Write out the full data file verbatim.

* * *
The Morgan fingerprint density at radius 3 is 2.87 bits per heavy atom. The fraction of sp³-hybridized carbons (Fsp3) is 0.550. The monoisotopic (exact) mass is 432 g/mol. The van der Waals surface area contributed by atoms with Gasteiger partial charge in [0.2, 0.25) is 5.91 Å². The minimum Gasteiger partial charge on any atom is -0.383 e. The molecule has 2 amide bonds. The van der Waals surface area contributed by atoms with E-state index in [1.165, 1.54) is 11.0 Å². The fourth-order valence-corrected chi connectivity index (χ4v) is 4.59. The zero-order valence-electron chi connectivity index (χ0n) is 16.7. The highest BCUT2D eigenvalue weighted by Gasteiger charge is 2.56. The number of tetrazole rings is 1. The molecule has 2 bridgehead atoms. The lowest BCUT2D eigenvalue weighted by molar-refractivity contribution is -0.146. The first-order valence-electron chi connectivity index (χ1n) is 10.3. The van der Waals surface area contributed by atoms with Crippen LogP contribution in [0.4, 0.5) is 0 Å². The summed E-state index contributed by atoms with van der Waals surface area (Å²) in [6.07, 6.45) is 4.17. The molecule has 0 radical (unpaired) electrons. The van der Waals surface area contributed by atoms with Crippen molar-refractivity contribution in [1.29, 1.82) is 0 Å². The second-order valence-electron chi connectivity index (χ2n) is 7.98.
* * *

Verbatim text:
The Morgan fingerprint density at radius 3 is 2.87 bits per heavy atom. The fraction of sp³-hybridized carbons (Fsp3) is 0.550. The monoisotopic (exact) mass is 432 g/mol. The van der Waals surface area contributed by atoms with Gasteiger partial charge in [0.2, 0.25) is 5.91 Å². The minimum Gasteiger partial charge on any atom is -0.383 e. The molecule has 2 amide bonds. The van der Waals surface area contributed by atoms with E-state index in [1.165, 1.54) is 11.0 Å². The fourth-order valence-corrected chi connectivity index (χ4v) is 4.59. The zero-order valence-electron chi connectivity index (χ0n) is 16.7. The highest BCUT2D eigenvalue weighted by Gasteiger charge is 2.56. The number of tetrazole rings is 1. The molecule has 2 bridgehead atoms. The lowest BCUT2D eigenvalue weighted by molar-refractivity contribution is -0.146. The first-order valence-electron chi connectivity index (χ1n) is 10.3. The van der Waals surface area contributed by atoms with Crippen LogP contribution in [0.4, 0.5) is 0 Å². The summed E-state index contributed by atoms with van der Waals surface area (Å²) in [6.07, 6.45) is 4.17. The molecule has 0 radical (unpaired) electrons. The van der Waals surface area contributed by atoms with Crippen molar-refractivity contribution in [1.29, 1.82) is 0 Å². The second-order valence-electron chi connectivity index (χ2n) is 7.98.